As my last post probably suggested, I thoroughly enjoy reading anything by P. G. Wodehouse. This is likely a good thing, considering he has close to a hundred books published under his name. However, up until now I have only owned (and read) about 6 or 7 of his books. An arrival in the mail today will help me make a much more significant dent in the complete works of Wodehouse:

This didn't exactly fit in my letterbox...don't let this picture fool you, there's 20 books in this package.

For some odd reason, a lot of his books were being sold for ridiculously cheap from the website where I often purchase books (maybe it was a warehouse clean-out). So I had to take advantage of the opportunity, because, well, it was my duty, right?

Here are the books I bought, which I have attempted to group up according to the various series that Wodehouse wrote.

These books all form part of the Jeeves and Wooster series of stories, perhaps the most famous and loved series Wodehouse wrote. Most of my reading thus far from this author has been books based around bumbling Bertie Wooster and his ever brilliant butler Jeeves.


These books form part of the Blandings series, perhaps the second largest series of books Wodehouse wrote after the J&W books. What ties these books together is the setting of Blandings castle, and its various kooky inhabitants.


This picture includes books from some of the smaller series Wodehouse wrote, including the Uncle Fred series, the Golf series, and the Ukridge series. All of these remain untouched by me until now, but I have no doubt I will enjoy them.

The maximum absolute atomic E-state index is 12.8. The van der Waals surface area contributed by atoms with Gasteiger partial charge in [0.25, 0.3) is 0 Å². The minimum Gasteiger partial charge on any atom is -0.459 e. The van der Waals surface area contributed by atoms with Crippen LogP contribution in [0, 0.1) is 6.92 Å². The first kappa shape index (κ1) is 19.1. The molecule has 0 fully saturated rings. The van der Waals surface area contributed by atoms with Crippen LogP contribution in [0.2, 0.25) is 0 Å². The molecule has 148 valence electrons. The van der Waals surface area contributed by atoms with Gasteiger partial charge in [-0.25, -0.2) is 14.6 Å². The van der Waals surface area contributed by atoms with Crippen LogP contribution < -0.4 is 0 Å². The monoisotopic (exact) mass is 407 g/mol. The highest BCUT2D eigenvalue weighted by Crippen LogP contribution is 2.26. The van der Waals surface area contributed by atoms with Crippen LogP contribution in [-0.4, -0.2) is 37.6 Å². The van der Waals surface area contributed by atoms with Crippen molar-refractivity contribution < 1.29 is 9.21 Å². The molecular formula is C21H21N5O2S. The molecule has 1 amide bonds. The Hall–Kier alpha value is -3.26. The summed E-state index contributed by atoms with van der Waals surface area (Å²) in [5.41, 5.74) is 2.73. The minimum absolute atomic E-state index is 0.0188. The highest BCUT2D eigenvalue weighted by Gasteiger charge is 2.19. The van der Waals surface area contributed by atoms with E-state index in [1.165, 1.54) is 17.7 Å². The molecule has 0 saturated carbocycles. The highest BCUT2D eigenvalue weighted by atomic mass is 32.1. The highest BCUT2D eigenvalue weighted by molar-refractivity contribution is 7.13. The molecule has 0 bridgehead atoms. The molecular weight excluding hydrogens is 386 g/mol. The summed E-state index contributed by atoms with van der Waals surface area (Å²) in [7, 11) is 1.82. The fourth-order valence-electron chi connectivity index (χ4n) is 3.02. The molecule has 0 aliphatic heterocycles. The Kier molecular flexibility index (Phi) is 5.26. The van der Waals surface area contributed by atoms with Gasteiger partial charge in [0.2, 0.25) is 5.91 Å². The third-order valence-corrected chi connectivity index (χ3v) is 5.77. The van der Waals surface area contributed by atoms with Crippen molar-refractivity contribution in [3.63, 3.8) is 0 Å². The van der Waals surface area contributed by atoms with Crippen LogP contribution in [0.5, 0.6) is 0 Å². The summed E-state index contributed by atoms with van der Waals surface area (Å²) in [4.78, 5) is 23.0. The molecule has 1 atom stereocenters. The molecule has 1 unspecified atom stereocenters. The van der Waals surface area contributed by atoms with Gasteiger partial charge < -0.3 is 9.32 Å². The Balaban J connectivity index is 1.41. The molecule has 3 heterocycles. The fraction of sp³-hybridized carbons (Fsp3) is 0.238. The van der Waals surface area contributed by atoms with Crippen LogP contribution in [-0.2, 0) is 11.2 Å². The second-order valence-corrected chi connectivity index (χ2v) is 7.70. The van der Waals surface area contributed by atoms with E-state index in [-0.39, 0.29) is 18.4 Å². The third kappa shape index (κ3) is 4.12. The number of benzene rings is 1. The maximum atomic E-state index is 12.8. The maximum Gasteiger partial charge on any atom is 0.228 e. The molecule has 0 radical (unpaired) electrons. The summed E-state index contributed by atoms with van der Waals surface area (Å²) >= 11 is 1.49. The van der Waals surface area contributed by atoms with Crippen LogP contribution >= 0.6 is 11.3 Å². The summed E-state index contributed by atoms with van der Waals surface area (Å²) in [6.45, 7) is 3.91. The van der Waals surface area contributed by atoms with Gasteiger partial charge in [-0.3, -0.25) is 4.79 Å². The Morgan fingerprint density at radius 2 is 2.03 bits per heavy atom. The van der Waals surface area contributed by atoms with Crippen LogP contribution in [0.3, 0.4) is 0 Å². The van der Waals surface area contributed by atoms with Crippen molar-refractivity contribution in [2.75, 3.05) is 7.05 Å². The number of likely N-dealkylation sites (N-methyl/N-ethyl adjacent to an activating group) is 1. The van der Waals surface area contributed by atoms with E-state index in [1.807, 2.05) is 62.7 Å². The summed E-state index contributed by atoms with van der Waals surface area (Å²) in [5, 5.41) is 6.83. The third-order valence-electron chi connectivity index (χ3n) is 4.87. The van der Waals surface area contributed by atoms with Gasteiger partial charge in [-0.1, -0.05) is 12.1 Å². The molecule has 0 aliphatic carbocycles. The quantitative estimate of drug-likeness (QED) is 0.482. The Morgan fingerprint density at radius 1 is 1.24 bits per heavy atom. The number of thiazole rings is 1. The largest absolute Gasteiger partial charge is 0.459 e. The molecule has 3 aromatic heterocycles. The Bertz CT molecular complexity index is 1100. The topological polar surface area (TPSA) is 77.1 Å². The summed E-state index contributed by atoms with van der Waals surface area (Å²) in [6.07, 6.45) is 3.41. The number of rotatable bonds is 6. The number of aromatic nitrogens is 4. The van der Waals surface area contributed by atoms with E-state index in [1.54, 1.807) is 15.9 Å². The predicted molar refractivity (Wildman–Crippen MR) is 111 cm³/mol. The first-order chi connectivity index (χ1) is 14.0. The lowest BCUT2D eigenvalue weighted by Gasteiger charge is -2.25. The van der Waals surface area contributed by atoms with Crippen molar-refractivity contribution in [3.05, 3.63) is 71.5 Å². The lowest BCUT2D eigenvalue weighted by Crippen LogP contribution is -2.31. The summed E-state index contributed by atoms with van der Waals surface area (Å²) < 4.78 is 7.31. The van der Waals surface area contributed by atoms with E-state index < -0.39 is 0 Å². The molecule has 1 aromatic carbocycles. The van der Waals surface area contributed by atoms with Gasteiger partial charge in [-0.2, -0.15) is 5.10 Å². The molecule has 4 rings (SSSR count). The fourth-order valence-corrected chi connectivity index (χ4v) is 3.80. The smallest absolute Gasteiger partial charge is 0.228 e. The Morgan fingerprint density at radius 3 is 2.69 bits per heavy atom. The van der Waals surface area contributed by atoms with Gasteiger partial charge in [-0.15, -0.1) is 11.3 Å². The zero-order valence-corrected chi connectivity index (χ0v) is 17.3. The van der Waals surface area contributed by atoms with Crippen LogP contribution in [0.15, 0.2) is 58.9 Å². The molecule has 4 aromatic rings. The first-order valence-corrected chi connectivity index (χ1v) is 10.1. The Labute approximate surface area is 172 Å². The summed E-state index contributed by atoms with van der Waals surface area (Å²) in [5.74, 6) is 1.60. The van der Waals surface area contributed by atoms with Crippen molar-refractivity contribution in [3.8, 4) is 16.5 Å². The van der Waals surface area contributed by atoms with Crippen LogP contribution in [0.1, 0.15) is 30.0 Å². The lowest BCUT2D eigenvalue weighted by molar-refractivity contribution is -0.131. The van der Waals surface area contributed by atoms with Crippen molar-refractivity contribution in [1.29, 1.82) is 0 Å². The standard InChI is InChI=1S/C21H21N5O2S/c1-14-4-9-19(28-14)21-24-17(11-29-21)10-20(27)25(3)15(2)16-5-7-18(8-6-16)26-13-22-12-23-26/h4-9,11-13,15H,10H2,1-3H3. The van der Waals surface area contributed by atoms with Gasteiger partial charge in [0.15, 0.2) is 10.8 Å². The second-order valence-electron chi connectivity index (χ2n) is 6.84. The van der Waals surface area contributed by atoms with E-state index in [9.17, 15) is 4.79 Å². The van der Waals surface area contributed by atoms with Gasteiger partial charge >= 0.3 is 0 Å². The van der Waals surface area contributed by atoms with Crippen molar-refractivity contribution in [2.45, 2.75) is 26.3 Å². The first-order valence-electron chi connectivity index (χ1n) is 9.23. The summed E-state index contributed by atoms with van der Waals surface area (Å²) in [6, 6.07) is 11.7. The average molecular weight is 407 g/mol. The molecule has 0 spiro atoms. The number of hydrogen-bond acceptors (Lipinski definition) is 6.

These are all stand-alone novels, but all along similar themes to everything else Wodehouse wrote, as the book covers suggest. The covers also are a bit shiny, hence the slight glare on them. I haven't yet read any of Wodehouse's stand alone novels, so I am looking forward to seeing if they are still enjoyable without the familiarity of the characters (I am sure they are).


And lastly, some more stand-alone novels.


So there we have it, my massive Wodehouse book haul, in which I have probably gained close to a quarter of his total collection. I still have a lot left to collect, but this should tide me over for quite a while.

Are there any authors with extensive collections of books that you are trying to collect? Do you intend to read all of them or is part of the fun just owning them all?

The Wit and Wisdom of P. G. Wodehouse

A couple of weeks ago, I wrote a blog in which I discussed a few different books of quotations, including those famous and those relatively unknown, many funny and some wise. Since then, I have bought another book of quotations, one which focuses on just one amazing author, P. G. Wodehouse. The book is called The Wit and Wisdom of P. G. Wodehouse, and is compiled and edited by Tony Ring.

I wanted to write a blog about this specific book for a number of reasons. Wodehouse was an amazing author, and a much loved humorist  during his long and illustrious career as a writer, during which he wrote nearly a hundred books. His books were quintessentially British, often making fun of the English aristocracy, but his writing was of such a nature as to be enjoyable by all kinds of readers. Evelyn Waugh believed that Wodehouse produced “three wholly original similes on each page,” which, if this is an exaggeration, is only a very slight one at that. Wodehouse’s ability to manipulate and play with words is unique, masterful and utterly joyful, and has inspired many writers over the last century.

This anthology includes some of the best quotes by Wodehouse from all his various novels and characters, and is compiled so that each left page contains witticisms, while the right hand pages have words of wisdom. For fans of Wodehouse, it is fun to indulge in some of these classic moments, while for newcomers it may provide a nice entrance into the world of this man’s magnificent mind.

Here are some of my favourites from this book:


“Warm though the morning was, he shivered, as only a confirmed bachelor gazing into the naked face of matrimony can shiver.”